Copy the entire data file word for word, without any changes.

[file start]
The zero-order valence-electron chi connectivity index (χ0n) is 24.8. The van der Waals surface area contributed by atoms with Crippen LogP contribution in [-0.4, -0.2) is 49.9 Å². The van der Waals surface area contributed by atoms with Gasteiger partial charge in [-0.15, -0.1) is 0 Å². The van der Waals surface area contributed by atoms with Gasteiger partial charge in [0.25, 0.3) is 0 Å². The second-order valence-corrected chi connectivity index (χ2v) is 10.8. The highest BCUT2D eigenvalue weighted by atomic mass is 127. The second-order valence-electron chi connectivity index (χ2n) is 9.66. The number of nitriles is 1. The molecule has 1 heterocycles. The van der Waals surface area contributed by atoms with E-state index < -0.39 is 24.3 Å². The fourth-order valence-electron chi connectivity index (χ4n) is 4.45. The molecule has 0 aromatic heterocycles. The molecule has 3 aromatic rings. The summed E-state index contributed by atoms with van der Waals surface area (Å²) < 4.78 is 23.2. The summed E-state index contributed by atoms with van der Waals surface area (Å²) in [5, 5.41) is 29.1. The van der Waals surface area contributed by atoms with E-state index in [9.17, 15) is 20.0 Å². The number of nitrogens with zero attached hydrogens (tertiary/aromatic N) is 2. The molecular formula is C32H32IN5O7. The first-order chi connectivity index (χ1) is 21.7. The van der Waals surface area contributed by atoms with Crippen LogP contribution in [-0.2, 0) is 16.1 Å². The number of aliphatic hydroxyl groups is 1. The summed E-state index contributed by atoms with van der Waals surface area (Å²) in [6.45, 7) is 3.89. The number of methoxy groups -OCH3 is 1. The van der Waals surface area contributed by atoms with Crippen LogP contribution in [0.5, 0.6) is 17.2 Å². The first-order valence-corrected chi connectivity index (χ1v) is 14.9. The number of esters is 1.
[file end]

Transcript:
The zero-order valence-electron chi connectivity index (χ0n) is 24.8. The van der Waals surface area contributed by atoms with Crippen LogP contribution in [-0.4, -0.2) is 49.9 Å². The van der Waals surface area contributed by atoms with Gasteiger partial charge in [-0.15, -0.1) is 0 Å². The van der Waals surface area contributed by atoms with Gasteiger partial charge in [0.25, 0.3) is 0 Å². The second-order valence-corrected chi connectivity index (χ2v) is 10.8. The highest BCUT2D eigenvalue weighted by atomic mass is 127. The second-order valence-electron chi connectivity index (χ2n) is 9.66. The number of nitriles is 1. The molecule has 1 heterocycles. The van der Waals surface area contributed by atoms with E-state index < -0.39 is 24.3 Å². The fourth-order valence-electron chi connectivity index (χ4n) is 4.45. The molecule has 0 aromatic heterocycles. The molecule has 3 aromatic rings. The summed E-state index contributed by atoms with van der Waals surface area (Å²) < 4.78 is 23.2. The summed E-state index contributed by atoms with van der Waals surface area (Å²) in [5, 5.41) is 29.1. The van der Waals surface area contributed by atoms with E-state index in [9.17, 15) is 20.0 Å². The number of nitrogens with zero attached hydrogens (tertiary/aromatic N) is 2. The molecular formula is C32H32IN5O7. The first-order chi connectivity index (χ1) is 21.7. The van der Waals surface area contributed by atoms with Crippen LogP contribution in [-0.2, 0) is 16.1 Å². The number of aliphatic hydroxyl groups is 1. The summed E-state index contributed by atoms with van der Waals surface area (Å²) in [6.45, 7) is 3.89. The number of methoxy groups -OCH3 is 1. The van der Waals surface area contributed by atoms with Crippen LogP contribution in [0.5, 0.6) is 17.2 Å². The first-order valence-corrected chi connectivity index (χ1v) is 14.9. The number of esters is 1.